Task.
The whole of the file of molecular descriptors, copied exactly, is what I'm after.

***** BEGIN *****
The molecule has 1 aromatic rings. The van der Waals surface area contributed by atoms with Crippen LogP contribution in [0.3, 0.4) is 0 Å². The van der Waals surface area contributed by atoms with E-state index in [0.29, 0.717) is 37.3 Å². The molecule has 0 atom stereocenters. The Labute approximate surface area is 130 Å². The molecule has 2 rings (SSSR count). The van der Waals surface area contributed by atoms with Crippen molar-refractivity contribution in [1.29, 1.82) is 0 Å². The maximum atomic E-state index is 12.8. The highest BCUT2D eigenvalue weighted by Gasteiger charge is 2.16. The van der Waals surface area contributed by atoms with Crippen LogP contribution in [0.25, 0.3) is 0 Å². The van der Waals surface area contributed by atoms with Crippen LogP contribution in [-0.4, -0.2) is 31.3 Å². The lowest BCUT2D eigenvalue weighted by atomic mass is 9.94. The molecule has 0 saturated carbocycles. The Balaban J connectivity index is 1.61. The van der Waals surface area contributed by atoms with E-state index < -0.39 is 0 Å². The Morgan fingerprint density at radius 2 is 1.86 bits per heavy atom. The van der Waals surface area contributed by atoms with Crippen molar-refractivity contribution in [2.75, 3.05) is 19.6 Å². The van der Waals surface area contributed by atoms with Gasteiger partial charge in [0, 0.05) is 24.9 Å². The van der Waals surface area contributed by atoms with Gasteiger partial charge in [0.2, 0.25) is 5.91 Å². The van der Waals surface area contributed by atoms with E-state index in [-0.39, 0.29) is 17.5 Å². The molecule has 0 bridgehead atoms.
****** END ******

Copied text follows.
The molecule has 1 aromatic rings. The van der Waals surface area contributed by atoms with Crippen LogP contribution in [0.3, 0.4) is 0 Å². The van der Waals surface area contributed by atoms with E-state index in [0.29, 0.717) is 37.3 Å². The molecule has 0 atom stereocenters. The Labute approximate surface area is 130 Å². The molecule has 2 rings (SSSR count). The van der Waals surface area contributed by atoms with Crippen molar-refractivity contribution in [1.29, 1.82) is 0 Å². The maximum atomic E-state index is 12.8. The highest BCUT2D eigenvalue weighted by Gasteiger charge is 2.16. The van der Waals surface area contributed by atoms with Crippen LogP contribution in [0.25, 0.3) is 0 Å². The van der Waals surface area contributed by atoms with Crippen LogP contribution in [-0.4, -0.2) is 31.3 Å². The lowest BCUT2D eigenvalue weighted by atomic mass is 9.94. The molecule has 0 saturated carbocycles. The Balaban J connectivity index is 1.61. The van der Waals surface area contributed by atoms with E-state index < -0.39 is 0 Å². The Morgan fingerprint density at radius 2 is 1.86 bits per heavy atom. The van der Waals surface area contributed by atoms with Crippen molar-refractivity contribution in [2.75, 3.05) is 19.6 Å². The van der Waals surface area contributed by atoms with Gasteiger partial charge in [0, 0.05) is 24.9 Å². The van der Waals surface area contributed by atoms with Gasteiger partial charge in [0.2, 0.25) is 5.91 Å². The van der Waals surface area contributed by atoms with E-state index in [-0.39, 0.29) is 17.5 Å². The molecule has 0 bridgehead atoms.